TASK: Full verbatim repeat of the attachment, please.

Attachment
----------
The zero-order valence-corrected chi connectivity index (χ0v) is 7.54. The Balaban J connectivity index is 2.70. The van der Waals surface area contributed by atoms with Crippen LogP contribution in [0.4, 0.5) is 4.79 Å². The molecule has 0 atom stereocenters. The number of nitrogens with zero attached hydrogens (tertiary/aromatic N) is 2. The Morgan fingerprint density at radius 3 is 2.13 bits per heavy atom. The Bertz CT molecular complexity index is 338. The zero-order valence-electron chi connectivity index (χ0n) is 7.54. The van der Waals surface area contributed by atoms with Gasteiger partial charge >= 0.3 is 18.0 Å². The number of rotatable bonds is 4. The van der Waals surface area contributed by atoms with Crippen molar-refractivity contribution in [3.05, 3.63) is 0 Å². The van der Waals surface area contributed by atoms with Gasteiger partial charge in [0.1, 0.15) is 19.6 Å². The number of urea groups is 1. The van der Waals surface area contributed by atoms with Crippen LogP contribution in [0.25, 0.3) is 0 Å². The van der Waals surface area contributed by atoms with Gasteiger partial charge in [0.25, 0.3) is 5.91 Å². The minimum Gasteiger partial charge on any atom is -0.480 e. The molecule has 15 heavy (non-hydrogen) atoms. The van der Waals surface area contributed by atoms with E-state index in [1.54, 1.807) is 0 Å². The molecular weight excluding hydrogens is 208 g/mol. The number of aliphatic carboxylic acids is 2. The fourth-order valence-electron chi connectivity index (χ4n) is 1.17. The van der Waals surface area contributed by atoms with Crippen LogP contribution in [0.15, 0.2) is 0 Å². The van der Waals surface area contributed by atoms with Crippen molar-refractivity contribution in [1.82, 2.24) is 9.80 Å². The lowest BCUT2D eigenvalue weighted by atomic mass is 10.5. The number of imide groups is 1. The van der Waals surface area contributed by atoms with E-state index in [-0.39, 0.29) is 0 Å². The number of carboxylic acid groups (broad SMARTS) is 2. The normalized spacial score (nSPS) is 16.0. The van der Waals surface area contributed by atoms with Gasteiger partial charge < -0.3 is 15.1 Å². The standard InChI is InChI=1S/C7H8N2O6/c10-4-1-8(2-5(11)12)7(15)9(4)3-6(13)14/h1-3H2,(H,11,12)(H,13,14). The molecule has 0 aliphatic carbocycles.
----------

The zero-order valence-corrected chi connectivity index (χ0v) is 7.54. The Balaban J connectivity index is 2.70. The van der Waals surface area contributed by atoms with Crippen LogP contribution in [0.4, 0.5) is 4.79 Å². The molecule has 0 atom stereocenters. The number of nitrogens with zero attached hydrogens (tertiary/aromatic N) is 2. The Morgan fingerprint density at radius 3 is 2.13 bits per heavy atom. The Bertz CT molecular complexity index is 338. The zero-order valence-electron chi connectivity index (χ0n) is 7.54. The van der Waals surface area contributed by atoms with Gasteiger partial charge >= 0.3 is 18.0 Å². The number of rotatable bonds is 4. The van der Waals surface area contributed by atoms with Crippen molar-refractivity contribution in [3.05, 3.63) is 0 Å². The van der Waals surface area contributed by atoms with Gasteiger partial charge in [0.1, 0.15) is 19.6 Å². The number of urea groups is 1. The van der Waals surface area contributed by atoms with Crippen LogP contribution in [0.25, 0.3) is 0 Å². The van der Waals surface area contributed by atoms with Gasteiger partial charge in [0.25, 0.3) is 5.91 Å². The minimum Gasteiger partial charge on any atom is -0.480 e. The molecule has 15 heavy (non-hydrogen) atoms. The van der Waals surface area contributed by atoms with E-state index in [1.54, 1.807) is 0 Å². The molecular weight excluding hydrogens is 208 g/mol. The number of aliphatic carboxylic acids is 2. The fourth-order valence-electron chi connectivity index (χ4n) is 1.17. The van der Waals surface area contributed by atoms with Crippen LogP contribution in [0.15, 0.2) is 0 Å². The van der Waals surface area contributed by atoms with Crippen molar-refractivity contribution in [1.82, 2.24) is 9.80 Å². The lowest BCUT2D eigenvalue weighted by atomic mass is 10.5. The number of imide groups is 1. The van der Waals surface area contributed by atoms with E-state index in [-0.39, 0.29) is 0 Å². The number of carboxylic acid groups (broad SMARTS) is 2. The normalized spacial score (nSPS) is 16.0. The van der Waals surface area contributed by atoms with Gasteiger partial charge < -0.3 is 15.1 Å². The standard InChI is InChI=1S/C7H8N2O6/c10-4-1-8(2-5(11)12)7(15)9(4)3-6(13)14/h1-3H2,(H,11,12)(H,13,14). The molecule has 0 aliphatic carbocycles.